The Mountain Times

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Vermont artists welcome visitors

For 20 years now, Open Studio Weekend has had visitors and locals following the signature yellow signs to the state's workshops, galleries and craft centers. The popular event occurs twice a year, over Memorial Day weekend (May 25 and 26 this year) and October 6-7. It is organized by the Vermont Crafts Council, a group of craftspeople from around the state. The council first organized in 1990 and they now boast about 400 members. "The Vermont Crafts Council is dedicated to the advancement of Vermont crafts within Vermont and nationally, through education of the public, and the visual arts and crafts community," states the council's mission.

This year, 242 members of the Council will be participating in the Open Studio Weekend with a wide variety of mediums, techniques and artwork to discover statewide. Glassblowers, jewelers, potters, furniture makers, ironworkers, painters, sculptors, and wood carvers are just some of the artists who will open their studios up to visitors. In addition to studio exploration, guests can visit the many galleries that will host talks and feature special exhibits.

Many of these studio spaces are not open to the public during the rest of the year. Most artists will be present in their studios to interact with guests and answer questions, explain methods and perhaps discuss their inspirations.

Additionally, there are several studios that are celebrating their 20th year this weekend, like Danforth Pewter in Middlebury. There are also several studios that are joining for the first time this year.

If you are in Central Vermont this weekend, take this opportunity to learn more about your local artists. A detailed map is available online at

What follows are a few representatives of the diverse and vibrant art scene here in Central Vermont.

The beautiful part of our region around North Chittenden has, not surprisingly, inspired and attracted a number of talented artists over the years. The formation of the North Chittenden Women's Art Collective is a testament to the transcendent lure of the area.

The Collective invites visitors to the remarkable old building, Grange Hall at 3 Middle Road, for the fourth consecutive year. This year's showing features Gabrielle McDermit oil paintings, Kathryn Milillo oil paintings and giclees,     Bonnie Baird oil and watercolor paintings, M.E.H. Holland oil and watercolor paintings, Althea Bilodeau wearable fiber art and Jeannie Podolak monoprints.

3--Open -Studio -Weekend -#2-Photo -by -Anne -Majusiak -2013-

If you are interested in exploring the studios in the eastern part of the state, consider making Collective-art of craft your headquarters which is a regional information center. The 12-member group runs a gallery located in a large, historical stone building adjacent to the Kedron River at 47 Central Street in Woodstock.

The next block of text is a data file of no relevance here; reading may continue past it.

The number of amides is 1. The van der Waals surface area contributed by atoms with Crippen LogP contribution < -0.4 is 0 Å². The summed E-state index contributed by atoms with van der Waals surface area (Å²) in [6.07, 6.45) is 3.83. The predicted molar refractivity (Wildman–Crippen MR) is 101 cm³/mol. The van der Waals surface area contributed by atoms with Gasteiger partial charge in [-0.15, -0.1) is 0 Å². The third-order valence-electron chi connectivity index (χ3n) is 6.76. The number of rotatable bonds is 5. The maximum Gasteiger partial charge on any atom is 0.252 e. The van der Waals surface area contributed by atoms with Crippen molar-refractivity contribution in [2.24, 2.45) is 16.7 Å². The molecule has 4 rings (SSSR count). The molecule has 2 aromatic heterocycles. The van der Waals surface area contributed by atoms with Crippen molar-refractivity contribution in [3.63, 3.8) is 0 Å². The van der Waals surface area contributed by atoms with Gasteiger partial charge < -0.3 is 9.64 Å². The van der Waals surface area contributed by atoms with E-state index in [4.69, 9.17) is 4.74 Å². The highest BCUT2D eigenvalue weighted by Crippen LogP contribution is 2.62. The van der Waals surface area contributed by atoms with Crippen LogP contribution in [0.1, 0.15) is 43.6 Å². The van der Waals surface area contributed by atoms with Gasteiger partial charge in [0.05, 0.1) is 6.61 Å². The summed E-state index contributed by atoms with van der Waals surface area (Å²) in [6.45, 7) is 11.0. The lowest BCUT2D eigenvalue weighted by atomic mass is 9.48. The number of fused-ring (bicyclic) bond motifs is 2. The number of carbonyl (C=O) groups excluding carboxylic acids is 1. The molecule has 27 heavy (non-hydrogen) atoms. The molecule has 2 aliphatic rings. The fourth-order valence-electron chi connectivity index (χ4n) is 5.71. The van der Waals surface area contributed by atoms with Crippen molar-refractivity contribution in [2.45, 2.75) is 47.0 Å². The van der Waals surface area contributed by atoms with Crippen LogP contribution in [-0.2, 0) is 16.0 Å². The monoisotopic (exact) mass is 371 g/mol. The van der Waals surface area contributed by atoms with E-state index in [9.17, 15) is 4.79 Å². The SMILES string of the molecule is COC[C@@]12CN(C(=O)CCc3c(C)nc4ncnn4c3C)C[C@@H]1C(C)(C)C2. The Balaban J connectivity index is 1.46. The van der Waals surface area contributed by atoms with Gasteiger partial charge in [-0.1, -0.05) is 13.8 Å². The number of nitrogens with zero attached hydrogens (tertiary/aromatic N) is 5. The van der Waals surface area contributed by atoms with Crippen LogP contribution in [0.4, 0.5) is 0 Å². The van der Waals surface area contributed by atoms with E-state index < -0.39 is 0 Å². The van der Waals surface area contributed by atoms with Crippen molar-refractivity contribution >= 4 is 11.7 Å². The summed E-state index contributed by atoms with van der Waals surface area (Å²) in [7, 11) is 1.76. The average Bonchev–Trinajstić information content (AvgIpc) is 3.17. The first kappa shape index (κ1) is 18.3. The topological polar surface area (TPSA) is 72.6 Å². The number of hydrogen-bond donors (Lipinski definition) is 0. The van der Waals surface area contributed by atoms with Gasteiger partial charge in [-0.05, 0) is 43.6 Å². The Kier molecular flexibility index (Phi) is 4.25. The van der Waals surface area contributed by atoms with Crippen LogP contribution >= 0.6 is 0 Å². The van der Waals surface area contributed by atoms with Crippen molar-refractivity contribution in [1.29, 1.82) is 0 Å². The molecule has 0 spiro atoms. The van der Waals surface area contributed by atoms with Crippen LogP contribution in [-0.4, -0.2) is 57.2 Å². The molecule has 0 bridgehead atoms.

Visitors during Open Studio Weekend will be able to see members like Barbara Moffi doing a felting demonstration or Rachel Kahn knitting. Member Lynn Davis said "any day a customer comes in, one of the artists is behind the desk. We don't have any paid staff so you may be greeted by a photographer, jeweler or wood worker any day of the week. We are obviously knowledgeable about our own work and we try to know as much as possible about each other's work. It is a wonderful opportunity to talk about craft.

MJ Amsden Furniture has been in business in West Rutland for almost 30 years. They are well known for their handcrafted wooden furniture. They use carefully selected Vermont woods, which can be custom made and upholstered according to customers' needs. "We usually have an educational display showing how the furniture is made," owner Michale Amsden said. "We often make tours of the shop available as well."

South of West Rutland is Middletown Springs, where you will find a few studios on the map. One popular stop for visitors is Rising Meadow Pottery, established in 1998 by Nicholas Seidner and Diane Rosenmiller. The husband and wife owners make historically influenced pottery that is designed to be used every day. This utilitarian approach is enhanced by the fact that local ingredients are sought for glazing materials. For example, Seidner has been using slate from stone cutting settling ponds in Granville, NY.

An important part of the pottery company is education and they offer classes for different ages and abilities. "There is a lot of interest in how we make not just what we make," Seidner says. "When people see the artist make their work I think there is a greater appreciation for the finished product. It's so hard for people to understand, by looking at a handmade object, the amount of time, labor and passion that goes into it," he says of what has made Open Studio Weekend so popular. "I think it is a matter of educating people about the process and developing a better understanding."

Photo courtesy of Vermont Crafts Council

Photo by Anne Majusiak